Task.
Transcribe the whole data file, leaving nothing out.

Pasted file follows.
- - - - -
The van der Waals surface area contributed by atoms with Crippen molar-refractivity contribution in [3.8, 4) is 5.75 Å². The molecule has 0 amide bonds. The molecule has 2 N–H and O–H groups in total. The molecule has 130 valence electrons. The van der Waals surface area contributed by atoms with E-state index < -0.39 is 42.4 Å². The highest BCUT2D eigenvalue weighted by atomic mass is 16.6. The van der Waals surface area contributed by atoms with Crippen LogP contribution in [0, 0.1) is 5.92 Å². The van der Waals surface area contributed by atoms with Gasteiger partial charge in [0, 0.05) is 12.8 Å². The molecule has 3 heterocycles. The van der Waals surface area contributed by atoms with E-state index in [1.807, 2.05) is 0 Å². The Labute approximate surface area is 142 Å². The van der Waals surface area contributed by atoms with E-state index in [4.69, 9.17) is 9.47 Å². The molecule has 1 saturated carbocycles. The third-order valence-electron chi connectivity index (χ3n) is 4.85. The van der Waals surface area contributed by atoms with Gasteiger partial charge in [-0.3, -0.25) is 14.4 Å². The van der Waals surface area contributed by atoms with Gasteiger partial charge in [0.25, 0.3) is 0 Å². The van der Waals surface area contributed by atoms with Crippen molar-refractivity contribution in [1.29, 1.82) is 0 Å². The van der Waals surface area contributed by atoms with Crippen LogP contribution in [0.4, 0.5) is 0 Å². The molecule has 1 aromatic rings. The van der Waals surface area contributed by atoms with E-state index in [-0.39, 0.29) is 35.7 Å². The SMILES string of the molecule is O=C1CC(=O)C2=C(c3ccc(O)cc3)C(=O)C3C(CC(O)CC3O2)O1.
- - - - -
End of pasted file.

The van der Waals surface area contributed by atoms with Crippen molar-refractivity contribution in [3.8, 4) is 5.75 Å². The molecule has 0 amide bonds. The molecule has 2 N–H and O–H groups in total. The molecule has 130 valence electrons. The van der Waals surface area contributed by atoms with E-state index < -0.39 is 42.4 Å². The highest BCUT2D eigenvalue weighted by atomic mass is 16.6. The van der Waals surface area contributed by atoms with Crippen LogP contribution in [0, 0.1) is 5.92 Å². The van der Waals surface area contributed by atoms with Gasteiger partial charge in [0, 0.05) is 12.8 Å². The molecule has 3 heterocycles. The van der Waals surface area contributed by atoms with E-state index in [1.807, 2.05) is 0 Å². The Labute approximate surface area is 142 Å². The van der Waals surface area contributed by atoms with E-state index in [4.69, 9.17) is 9.47 Å². The molecule has 1 saturated carbocycles. The third-order valence-electron chi connectivity index (χ3n) is 4.85. The van der Waals surface area contributed by atoms with Gasteiger partial charge in [-0.3, -0.25) is 14.4 Å². The van der Waals surface area contributed by atoms with Gasteiger partial charge in [0.25, 0.3) is 0 Å². The van der Waals surface area contributed by atoms with Crippen molar-refractivity contribution in [1.29, 1.82) is 0 Å². The van der Waals surface area contributed by atoms with Crippen LogP contribution in [0.4, 0.5) is 0 Å². The molecule has 1 aromatic rings. The van der Waals surface area contributed by atoms with E-state index in [-0.39, 0.29) is 35.7 Å². The SMILES string of the molecule is O=C1CC(=O)C2=C(c3ccc(O)cc3)C(=O)C3C(CC(O)CC3O2)O1.